Review: Happy New Year, Colin Burstead
by Kaleem Aftab
- British director Ben Wheatley revels in a festive family drama in his most conventional film yet
Both in the whip-panning camerawork and the domestic-drama storyline there is an echo of Thomas Vinterberg’s Dogme 95 movie Festen in the new film from maverick British auteur Ben Wheatley (A Field in England [+see also:
interview: Ben Wheatley
film profile], Free Fire [+see also:
film profile]). Happy New Year, Colin Burstead, screening in competition at the BFI London Film Festival, starts with documentary-like shots of a plethora of guests – the extended family of tense Colin (Neil Maskell) and various friendly hangers-on – arriving at a heritage mansion where they are going to celebrate the arrival of the New Year together. The huge cast is interconnected through either blood or sexual relations of some sort, so tensions are already sky high before anyone arrives, and old rivalries and splits resurface as soon as the spirits start to flow.
But for all their differences, the one thing that everyone can agree on is that Gini (Hayley Squires) should not have invited the black sheep of the family, David (Sam Riley), to the party. It’s one of Riley’s best performances since he was thrust into the limelight starring in the Ian Curtis biopic Control [+see also:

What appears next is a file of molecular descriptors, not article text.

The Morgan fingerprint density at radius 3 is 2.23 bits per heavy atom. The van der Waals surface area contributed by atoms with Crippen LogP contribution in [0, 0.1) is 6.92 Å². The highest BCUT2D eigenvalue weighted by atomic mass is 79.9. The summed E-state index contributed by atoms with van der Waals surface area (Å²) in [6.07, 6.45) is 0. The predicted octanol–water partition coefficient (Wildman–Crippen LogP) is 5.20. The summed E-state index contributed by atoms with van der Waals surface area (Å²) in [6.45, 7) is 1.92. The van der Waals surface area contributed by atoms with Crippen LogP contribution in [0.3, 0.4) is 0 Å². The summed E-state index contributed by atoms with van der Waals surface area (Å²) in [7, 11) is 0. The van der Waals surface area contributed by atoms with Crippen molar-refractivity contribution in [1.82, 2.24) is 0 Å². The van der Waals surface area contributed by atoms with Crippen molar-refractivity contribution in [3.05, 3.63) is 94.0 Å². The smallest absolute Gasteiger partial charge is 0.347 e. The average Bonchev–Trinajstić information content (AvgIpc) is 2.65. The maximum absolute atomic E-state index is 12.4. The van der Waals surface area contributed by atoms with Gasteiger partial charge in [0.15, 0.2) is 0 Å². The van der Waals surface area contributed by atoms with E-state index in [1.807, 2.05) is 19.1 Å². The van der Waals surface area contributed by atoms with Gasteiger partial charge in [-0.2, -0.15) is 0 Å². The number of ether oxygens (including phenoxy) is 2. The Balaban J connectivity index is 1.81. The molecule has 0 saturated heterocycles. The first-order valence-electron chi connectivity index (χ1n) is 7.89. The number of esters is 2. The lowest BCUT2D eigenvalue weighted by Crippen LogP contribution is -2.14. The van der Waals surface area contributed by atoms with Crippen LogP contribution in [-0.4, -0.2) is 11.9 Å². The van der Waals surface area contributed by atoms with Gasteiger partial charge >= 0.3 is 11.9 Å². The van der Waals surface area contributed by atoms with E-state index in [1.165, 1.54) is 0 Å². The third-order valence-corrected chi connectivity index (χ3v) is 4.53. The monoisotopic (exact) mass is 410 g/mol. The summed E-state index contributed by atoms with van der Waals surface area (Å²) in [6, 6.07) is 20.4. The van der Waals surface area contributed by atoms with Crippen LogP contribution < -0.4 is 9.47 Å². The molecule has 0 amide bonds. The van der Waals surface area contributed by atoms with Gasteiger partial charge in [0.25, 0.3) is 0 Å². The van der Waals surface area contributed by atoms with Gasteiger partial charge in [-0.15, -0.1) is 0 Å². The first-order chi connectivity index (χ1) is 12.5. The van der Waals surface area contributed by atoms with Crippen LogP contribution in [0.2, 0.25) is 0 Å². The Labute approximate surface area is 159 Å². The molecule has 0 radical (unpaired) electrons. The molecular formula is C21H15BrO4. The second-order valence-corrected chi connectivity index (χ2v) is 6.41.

film profile] (2007), where he met his co-star and now wife Alexandra Maria Lara, who, in a case of art almost imitating life, plays David’s German girlfriend, Hannah. No one in the family has met her in the five years they have been together, such has been David’s expulsion. Riley and Lara are excellent on screen together, as she’s the perfect counterpoint and moral compass whenever David’s twinkling eyes betray evil thoughts. Not everyone is angry with David because he has put his dad (Bill Paterson) in dire financial straights; there’s also his caddish past to contend with.
It’s a nice change of setting and tone for Wheatley, who previously has often leaned towards using violence to create tension and propel his stories forward. He succeeds because the characters and the situation are so familiar, and their moral conundrums, insecurities and actions are all relatable. Away from David, Wheatley delights in giving us glimpses of the broken hearts and jealousies of the guests, although not all of the semi-improvised scenes work, and some characters do seem to get screen time just because they turned up on set. If Wheatley hadn’t also added editing duties to the writing and directing, some characters may well have ended up on the cutting-room floor.
This is Wheatley’s most conventional film to date, which will leave a lot of his fans miffed, such has been his previous record of subversions, but the BBC, which has scheduled this movie for a Christmas slot in the UK, with plans to release it theatrically in other territories, will be delighted with all the familiar genre trappings and the festive cheer.
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